The Mallards' Brandon Marino is congratulated by teammate Jared Lavender after scoring a short-handed goal Dec. 6, 2011, at the i wireless Center. (John Schultz / Quad-City Times)

John Schultz

At the start of the 2011-12 hockey season, Quad-City Mallards forward Brandon Marino had two things he wanted for the upcoming year.

First, he wanted the opportunity to play in a system that emphasized his creativity after spending two years under a defensive-minded coach. Second, he wanted to make himself into a point-a-game player.

He never imagined a season like the one he just completed.

Marino finished with 90 points, far from the 66 he set as a goal for himself, and was named the league’s most valuable player on Monday, becoming the first Mallards player to earn that honor.

“I was a little bit shocked,” Marino said. “The five finalists all had great years and were all a big part of their team. I’m definitely grateful that without being in the playoffs, I still got recognized.

“I’m very thankful for the award. I was a little surprised, but I was definitely happy. It’s still sinking in a little.”

Marino nosed out scoring champion Todd Robinson of Evansville for the honor, earning 25 votes to finish 12 ahead of the IceMen star.

Allen’s Bruce Graham, Wichita’s Matt Robinson and Rapid City’s Shawn Limpright were the other finalists, making Marino the only finalist who was not a member of a playoff team.

“I think that shows the other coaches and teams recognized I had a really good year,” Marino said. “In our conference, you had to win 40 games to make the playoffs, and that’s no easy feat.

“I think people took into account the parity in our conference, and I think it shows they recognized I was an intricate part of the team. It’s a big honor.”

Mallards coach David Bell wasn’t surprised to see his top scorer earn recognition. Very early in working with Marino, Bell saw that Marino’s previous lack of scoring was because he had immersed himself in former coach Frank Anzalone’s style of defense first, not because he couldn’t be a key player.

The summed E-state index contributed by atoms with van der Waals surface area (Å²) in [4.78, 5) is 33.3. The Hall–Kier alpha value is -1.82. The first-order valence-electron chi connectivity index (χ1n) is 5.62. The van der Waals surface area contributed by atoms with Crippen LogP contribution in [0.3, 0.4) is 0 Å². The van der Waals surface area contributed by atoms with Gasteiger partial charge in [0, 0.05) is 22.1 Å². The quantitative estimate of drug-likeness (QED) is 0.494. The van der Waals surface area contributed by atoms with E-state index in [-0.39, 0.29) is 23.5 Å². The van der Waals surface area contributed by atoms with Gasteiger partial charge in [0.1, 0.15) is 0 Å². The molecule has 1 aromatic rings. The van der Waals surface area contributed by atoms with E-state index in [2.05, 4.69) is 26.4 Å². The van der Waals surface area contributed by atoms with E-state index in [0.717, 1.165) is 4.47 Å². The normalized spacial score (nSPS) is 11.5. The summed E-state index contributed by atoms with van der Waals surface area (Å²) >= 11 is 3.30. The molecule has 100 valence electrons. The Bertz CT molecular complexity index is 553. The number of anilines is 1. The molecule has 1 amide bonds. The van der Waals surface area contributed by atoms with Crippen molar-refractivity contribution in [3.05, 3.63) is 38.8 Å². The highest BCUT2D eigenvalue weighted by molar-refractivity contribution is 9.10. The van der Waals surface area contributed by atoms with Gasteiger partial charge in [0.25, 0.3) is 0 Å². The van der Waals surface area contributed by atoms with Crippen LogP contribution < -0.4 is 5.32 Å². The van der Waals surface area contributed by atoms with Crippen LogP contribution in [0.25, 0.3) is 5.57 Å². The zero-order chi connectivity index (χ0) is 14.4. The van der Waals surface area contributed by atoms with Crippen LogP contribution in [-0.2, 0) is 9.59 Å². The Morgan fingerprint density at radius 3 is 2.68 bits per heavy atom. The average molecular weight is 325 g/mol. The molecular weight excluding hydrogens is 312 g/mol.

“I didn’t teach him a new shot, a new stickhandling move. I didn’t teach him any skill set that he already hasn’t had,” Bell said. “I just put a system in place that provided him a little more opportunity.

“That shows his commitment to a coach’s style. Last year’s coach didn’t promote that type of style, but he bought into it and went about playing the way the coach wanted him to play. That’s a huge compliment to him as far as his professionalism.”

Marino gave a lot of credit to both the open style Bell implemented and his teammates. The Mallards had 10 other players score at least 20 points, a testament to how well the team worked together.

“You’re only as good as your teammates,” Marino said. “If I didn’t have the guys I was playing with, I wouldn’t be standing here. I think this shows that we didn’t have anyone that can’t play.”

Marino certainly proved he could play, and is hoping he’ll get a shot from an American Hockey League club or a team in Europe next season. Even if that doesn’t happen, he’ll always have this season and the success that went beyond even what he dared to hope.

“This is definitely something I’ll be able to hang my hat on,” Marino said. “I’ll be able to tell my kids and grandkids that I had a little success and I was the MVP of a league at the semipro level.

“I thought a point a game was a good improvement for me, and luckily, I went above and beyond that,” Marino said. “I’m very happy about that.”